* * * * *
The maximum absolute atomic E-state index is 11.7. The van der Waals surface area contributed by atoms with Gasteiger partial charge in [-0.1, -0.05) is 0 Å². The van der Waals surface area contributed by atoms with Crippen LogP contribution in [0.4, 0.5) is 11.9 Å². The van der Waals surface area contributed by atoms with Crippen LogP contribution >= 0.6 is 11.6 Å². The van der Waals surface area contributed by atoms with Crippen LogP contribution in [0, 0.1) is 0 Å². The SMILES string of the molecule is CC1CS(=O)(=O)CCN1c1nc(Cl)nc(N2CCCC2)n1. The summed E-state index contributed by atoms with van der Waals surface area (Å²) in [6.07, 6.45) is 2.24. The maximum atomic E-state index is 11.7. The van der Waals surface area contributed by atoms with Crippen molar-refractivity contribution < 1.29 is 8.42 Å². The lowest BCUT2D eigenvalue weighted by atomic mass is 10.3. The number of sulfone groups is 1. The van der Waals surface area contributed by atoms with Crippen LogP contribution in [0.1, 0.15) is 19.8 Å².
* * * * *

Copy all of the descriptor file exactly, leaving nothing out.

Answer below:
The maximum absolute atomic E-state index is 11.7. The van der Waals surface area contributed by atoms with Gasteiger partial charge in [-0.1, -0.05) is 0 Å². The van der Waals surface area contributed by atoms with Crippen LogP contribution in [0.4, 0.5) is 11.9 Å². The van der Waals surface area contributed by atoms with Crippen LogP contribution >= 0.6 is 11.6 Å². The van der Waals surface area contributed by atoms with Crippen LogP contribution in [0, 0.1) is 0 Å². The SMILES string of the molecule is CC1CS(=O)(=O)CCN1c1nc(Cl)nc(N2CCCC2)n1. The summed E-state index contributed by atoms with van der Waals surface area (Å²) in [6.07, 6.45) is 2.24. The maximum atomic E-state index is 11.7. The van der Waals surface area contributed by atoms with Crippen molar-refractivity contribution < 1.29 is 8.42 Å². The lowest BCUT2D eigenvalue weighted by atomic mass is 10.3. The number of sulfone groups is 1. The van der Waals surface area contributed by atoms with Crippen LogP contribution in [0.1, 0.15) is 19.8 Å².